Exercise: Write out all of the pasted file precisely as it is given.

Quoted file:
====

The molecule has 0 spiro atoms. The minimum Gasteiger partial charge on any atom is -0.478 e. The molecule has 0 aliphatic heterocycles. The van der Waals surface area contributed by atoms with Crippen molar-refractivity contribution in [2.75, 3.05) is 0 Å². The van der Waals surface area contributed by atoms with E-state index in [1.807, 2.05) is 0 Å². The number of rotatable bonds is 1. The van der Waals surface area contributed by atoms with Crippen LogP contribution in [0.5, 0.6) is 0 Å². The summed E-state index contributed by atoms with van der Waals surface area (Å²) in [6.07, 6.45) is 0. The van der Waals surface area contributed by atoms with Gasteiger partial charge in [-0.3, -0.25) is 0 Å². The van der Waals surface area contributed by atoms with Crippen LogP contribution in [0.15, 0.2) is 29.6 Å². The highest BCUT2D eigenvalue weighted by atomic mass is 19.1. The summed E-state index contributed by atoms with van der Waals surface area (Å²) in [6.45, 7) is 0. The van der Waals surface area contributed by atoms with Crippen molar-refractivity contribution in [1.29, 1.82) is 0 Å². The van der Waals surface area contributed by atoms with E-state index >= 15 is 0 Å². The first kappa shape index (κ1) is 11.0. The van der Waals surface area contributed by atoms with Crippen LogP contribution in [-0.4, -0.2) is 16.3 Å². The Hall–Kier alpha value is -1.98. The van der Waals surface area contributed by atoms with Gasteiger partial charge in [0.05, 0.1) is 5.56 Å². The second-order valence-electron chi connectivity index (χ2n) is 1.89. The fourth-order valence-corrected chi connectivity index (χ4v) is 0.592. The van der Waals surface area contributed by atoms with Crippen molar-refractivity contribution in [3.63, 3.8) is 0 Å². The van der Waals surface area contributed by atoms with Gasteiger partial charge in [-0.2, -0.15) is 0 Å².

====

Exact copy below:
The molecule has 0 spiro atoms. The minimum Gasteiger partial charge on any atom is -0.478 e. The molecule has 0 aliphatic heterocycles. The van der Waals surface area contributed by atoms with Crippen molar-refractivity contribution in [2.75, 3.05) is 0 Å². The van der Waals surface area contributed by atoms with E-state index in [1.807, 2.05) is 0 Å². The number of rotatable bonds is 1. The van der Waals surface area contributed by atoms with Crippen LogP contribution in [0.5, 0.6) is 0 Å². The summed E-state index contributed by atoms with van der Waals surface area (Å²) in [6.07, 6.45) is 0. The van der Waals surface area contributed by atoms with Gasteiger partial charge in [-0.3, -0.25) is 0 Å². The van der Waals surface area contributed by atoms with Crippen LogP contribution in [0.15, 0.2) is 29.6 Å². The highest BCUT2D eigenvalue weighted by atomic mass is 19.1. The summed E-state index contributed by atoms with van der Waals surface area (Å²) in [6.45, 7) is 0. The van der Waals surface area contributed by atoms with Crippen molar-refractivity contribution in [1.29, 1.82) is 0 Å². The van der Waals surface area contributed by atoms with E-state index >= 15 is 0 Å². The first kappa shape index (κ1) is 11.0. The van der Waals surface area contributed by atoms with Crippen LogP contribution in [-0.4, -0.2) is 16.3 Å². The Hall–Kier alpha value is -1.98. The van der Waals surface area contributed by atoms with Gasteiger partial charge in [0.05, 0.1) is 5.56 Å². The second-order valence-electron chi connectivity index (χ2n) is 1.89. The fourth-order valence-corrected chi connectivity index (χ4v) is 0.592. The van der Waals surface area contributed by atoms with Crippen molar-refractivity contribution in [3.63, 3.8) is 0 Å². The van der Waals surface area contributed by atoms with Gasteiger partial charge in [-0.2, -0.15) is 0 Å².